Depleting LCAT Aggravates Atherosclerosis in LDLR-deficient Hamster with Reduced LDL-Cholesterol Level

J Adv Res. 2023 Nov 2:S2090-1232(23)00320-X. doi: 10.1016/j.jare.2023.10.016. Online ahead of print.

Abstract

Introduction: Lecithin cholesterol acyltransferase (LCAT) plays a crucial role in acyl-esterifying cholesterol in plasma, which is essential for reverse cholesterol transport (RCT). Previous studies indicated that its activity on both α and β lipoproteins interpret its effects on lipoproteins for many controversial investigations of atherosclerosis.

Objectives: To better understand the relationship between LCAT, diet-induced dyslipidemia and atherosclerosis, we developed a double knockout (LCAT-/-&LDLR-/-, DKO) hamster model to evaluate the specific role of LCAT independent of LDL clearance effects.

Methods: Plasma triglyceride (TG), total cholesterol (TC), high-density lipoprotein-cholesterol (HDL-C), and free cholesterol (FC) levels were measured using biochemical reagent kits. FPLC was performed to analyze the components of lipoproteins. Apolipoprotein content was assessed using western blotting (WB). The hamsters were fed a high cholesterol/high fat diet (HCHFD) to induce atherosclerosis. Oil Red O staining was employed to detect plaque formation. Peritoneal macrophages were studied to investigate the effects of LCAT on cholesterol uptake and efflux.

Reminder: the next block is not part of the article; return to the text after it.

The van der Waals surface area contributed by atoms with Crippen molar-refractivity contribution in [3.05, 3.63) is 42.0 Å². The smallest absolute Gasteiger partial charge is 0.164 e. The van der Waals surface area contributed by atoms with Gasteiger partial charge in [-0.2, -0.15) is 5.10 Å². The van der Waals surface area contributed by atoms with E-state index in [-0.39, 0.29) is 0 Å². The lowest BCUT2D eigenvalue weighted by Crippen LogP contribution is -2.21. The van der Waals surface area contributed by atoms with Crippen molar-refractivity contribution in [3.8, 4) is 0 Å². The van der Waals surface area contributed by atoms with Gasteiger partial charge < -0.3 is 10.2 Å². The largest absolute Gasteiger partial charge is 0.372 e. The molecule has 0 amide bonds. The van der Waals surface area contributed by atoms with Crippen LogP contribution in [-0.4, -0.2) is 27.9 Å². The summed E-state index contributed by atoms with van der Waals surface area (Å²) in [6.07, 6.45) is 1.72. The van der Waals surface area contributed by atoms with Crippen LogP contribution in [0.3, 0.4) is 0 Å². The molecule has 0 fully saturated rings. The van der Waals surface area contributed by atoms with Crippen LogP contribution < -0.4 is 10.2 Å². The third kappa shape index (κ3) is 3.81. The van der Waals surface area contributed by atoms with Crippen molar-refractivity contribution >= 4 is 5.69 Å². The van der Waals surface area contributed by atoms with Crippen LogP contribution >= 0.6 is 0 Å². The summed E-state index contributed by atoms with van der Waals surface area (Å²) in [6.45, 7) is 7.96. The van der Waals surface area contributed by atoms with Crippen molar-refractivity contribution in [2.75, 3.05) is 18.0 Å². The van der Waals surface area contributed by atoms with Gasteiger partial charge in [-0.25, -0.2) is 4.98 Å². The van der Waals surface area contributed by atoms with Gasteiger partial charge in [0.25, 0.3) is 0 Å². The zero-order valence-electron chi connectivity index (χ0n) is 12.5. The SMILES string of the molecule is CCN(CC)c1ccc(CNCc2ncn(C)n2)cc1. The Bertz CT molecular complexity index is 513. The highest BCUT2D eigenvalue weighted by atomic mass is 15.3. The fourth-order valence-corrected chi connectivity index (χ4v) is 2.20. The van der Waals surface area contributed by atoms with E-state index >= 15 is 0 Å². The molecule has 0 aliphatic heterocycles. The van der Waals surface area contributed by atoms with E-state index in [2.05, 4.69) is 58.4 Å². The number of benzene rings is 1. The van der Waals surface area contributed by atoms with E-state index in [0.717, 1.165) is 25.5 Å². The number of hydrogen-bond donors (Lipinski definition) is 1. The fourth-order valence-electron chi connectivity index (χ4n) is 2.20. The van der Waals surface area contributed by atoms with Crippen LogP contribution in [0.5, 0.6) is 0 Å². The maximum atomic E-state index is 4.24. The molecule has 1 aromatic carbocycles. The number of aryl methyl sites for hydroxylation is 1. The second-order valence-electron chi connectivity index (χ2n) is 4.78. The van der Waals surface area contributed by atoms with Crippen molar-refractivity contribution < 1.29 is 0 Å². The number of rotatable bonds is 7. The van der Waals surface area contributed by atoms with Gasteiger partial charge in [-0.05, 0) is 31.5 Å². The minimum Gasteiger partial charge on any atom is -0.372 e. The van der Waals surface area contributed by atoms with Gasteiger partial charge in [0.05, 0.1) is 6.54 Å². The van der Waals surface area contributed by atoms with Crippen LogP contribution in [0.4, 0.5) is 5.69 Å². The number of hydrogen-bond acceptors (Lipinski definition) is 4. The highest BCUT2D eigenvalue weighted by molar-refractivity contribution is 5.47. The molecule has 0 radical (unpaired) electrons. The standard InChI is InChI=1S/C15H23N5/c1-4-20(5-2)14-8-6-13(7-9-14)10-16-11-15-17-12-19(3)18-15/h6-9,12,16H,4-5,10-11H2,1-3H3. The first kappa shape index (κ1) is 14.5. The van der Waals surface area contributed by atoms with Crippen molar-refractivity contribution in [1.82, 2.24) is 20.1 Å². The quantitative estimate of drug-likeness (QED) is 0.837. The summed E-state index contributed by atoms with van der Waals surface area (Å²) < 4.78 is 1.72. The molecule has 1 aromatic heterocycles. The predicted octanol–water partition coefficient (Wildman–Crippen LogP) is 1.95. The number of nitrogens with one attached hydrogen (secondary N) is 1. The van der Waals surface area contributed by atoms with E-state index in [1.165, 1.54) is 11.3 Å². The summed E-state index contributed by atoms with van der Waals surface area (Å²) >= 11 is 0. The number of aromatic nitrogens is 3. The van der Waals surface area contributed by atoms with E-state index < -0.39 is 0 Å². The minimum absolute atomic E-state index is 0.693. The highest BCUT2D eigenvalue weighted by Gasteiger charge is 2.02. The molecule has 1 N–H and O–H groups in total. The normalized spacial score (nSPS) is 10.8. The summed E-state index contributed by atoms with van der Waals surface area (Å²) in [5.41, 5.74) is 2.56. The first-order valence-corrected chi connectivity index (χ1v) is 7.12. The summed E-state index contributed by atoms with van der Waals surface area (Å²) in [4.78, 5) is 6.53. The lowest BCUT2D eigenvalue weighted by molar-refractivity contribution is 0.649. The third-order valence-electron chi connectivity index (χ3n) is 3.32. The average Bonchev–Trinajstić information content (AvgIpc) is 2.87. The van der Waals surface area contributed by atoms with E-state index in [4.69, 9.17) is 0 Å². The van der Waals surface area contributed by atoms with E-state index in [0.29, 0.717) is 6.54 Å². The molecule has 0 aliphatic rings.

Results: On HCHFD, DKO hamsters exhibited significantly elevated levels of TG and FC, while HDL-C was nearly undetectable without affecting TC levels, as compared to low-density lipoprotein receptor (LDLR)-deficient (LDLR-/-, LKO) hamsters. Lipoprotein profiling revealed a marked increase in plasma chylomicron/very low-density lipoprotein (CM/VLDL) fractions, along with an unexpected reduction in LDL fraction in DKO hamsters. Furthermore, DKO hamsters displayed aggravated atherosclerotic lesions in the aorta, aortic root, and coronary artery relative to LKO hamsters, attributed to a pro-atherogenic lipoprotein profile and impaired cholesterol efflux in macrophages.

Conclusions: Our study demonstrates the beneficial role of LCAT in inhibiting atherosclerotic development and highlights the distinctive lipid metabolism characteristics in hamsters with familial hypercholesterolemia.

Keywords: Atherosclerosis; Coronary disease; LCAT; LDL; Triglyceride.